"The state [food stamp call center] program is administered from foreign shores."
Nan Orrock on Wednesday, March 7th, 2012 in a speech
Details hurt Georgia lawmaker's claim
OK, who enjoys calling customer service?
Occasionally, the voice on the other end of the phone, if you’re able to talk to a live person, is halfway around the world, and the conversation is often difficult to understand because of accents and poor telephone reception.
That usually happens when you’re calling about your laptop that’s not working properly, but how about calls to Georgia’s food stamp call center program?
"Did you know that JPMorgan Chase right now has a contract to administer the food stamps program, and if you call the number you are instructed to on the website you will be speaking to someone for whom English is a second language and they live in another country," said state Sen. Nan Orrock, an Atlanta Democrat. "And if you ask them where they live, they will say it’s a security issue and I cannot reveal that."
Orrock was talking about Senate Bill 492, which is aimed at improving the state’s purchasing process on construction projects. She wanted an amendment to the bill that would require the call center program be administered in the U.S.A.
"We contract with a private corporation, and they promptly ship the jobs overseas to administer the program, the state program, in this case for food stamps, the state program is administered from foreign shores," Orrock said.
So, is this state program administered from foreign shores?
Georgia’s food stamp program, officially called the Supplemental Nutrition Assistance Program, is managed by the state’s Department of Human Resources. The website has links to information in 11 languages.
DHR spokeswoman Ravae Graham told PolitiFact Georgia that only 3 percent of the calls are handled overseas. Graham also sent us the most recent monthly call data. In February, 1.3 percent of the approximately 2.85 million calls were handled in India and Mexico. All the others were handled in this country.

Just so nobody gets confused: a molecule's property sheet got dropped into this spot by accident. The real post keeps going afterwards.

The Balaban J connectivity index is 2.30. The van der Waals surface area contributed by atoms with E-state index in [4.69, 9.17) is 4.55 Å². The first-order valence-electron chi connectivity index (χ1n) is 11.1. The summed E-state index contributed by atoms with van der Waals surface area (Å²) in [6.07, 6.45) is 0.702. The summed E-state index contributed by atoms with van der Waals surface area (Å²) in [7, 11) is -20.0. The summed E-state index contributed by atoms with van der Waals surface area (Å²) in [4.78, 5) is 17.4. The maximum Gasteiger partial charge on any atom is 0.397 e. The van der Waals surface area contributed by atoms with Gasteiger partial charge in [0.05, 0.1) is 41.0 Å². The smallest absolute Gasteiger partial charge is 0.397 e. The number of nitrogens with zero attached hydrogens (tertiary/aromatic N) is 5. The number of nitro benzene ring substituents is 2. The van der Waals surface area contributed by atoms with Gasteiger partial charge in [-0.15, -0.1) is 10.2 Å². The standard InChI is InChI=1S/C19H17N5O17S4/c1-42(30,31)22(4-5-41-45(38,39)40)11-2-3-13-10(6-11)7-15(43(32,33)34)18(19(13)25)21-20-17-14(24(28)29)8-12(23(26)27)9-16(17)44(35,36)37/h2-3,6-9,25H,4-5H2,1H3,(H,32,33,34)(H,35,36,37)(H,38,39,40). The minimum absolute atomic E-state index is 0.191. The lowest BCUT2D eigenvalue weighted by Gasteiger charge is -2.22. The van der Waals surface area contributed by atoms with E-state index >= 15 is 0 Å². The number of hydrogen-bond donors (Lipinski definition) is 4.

The senator initially questioned the numbers in a telephone interview and asked for a few days to provide us information. A few days later, she sent us a report done in November by Channel 2 Action News that investigated the use of food stamp call centers outside the U.S. The report noted that 3 percent of those calls were handled overseas.
Orrock was interviewed in that report. She talked about her concerns that some of these calls were handled outside the U.S. "rather than creating those jobs here, because we will be employing people who will then put their paycheck back into our economy."
Orrock told us in a statement that she could have spoken more precisely. She said "administered" was a poor choice of words.
"I am aware that the entire program is not delivered by people working overseas, and throughout my speech made reference to the call centers being delivered overseas," Orrock said in a statement. "In speaking without prepared text perhaps I made a poor choice of words in saying administer, but my meaning was clear and I repeated several times that I was referring to the offshoring of call center jobs for the food stamp program, and not the administration of the entire food stamp program.
"Some of those call center services are delivered here, and my amendment was not aimed at those services," Orrock continued. "The sole purpose of my amendment was to address the jobs offshored with Georgia taxpayer dollars."
Orrock’s amendment narrowly passed the Senate, but it was removed from the legislation when it came to the House of Representatives.
As for our call on her claim, only a small percentage of those food stamp calls are handled outside the U.S. Her statement contains an element of truth, but it ignores critical factors, such as the 97 percent of calls handled here, that would give a different impression of someone unfamiliar with the program.
Under our rating system, Orrock gets a Mostly False.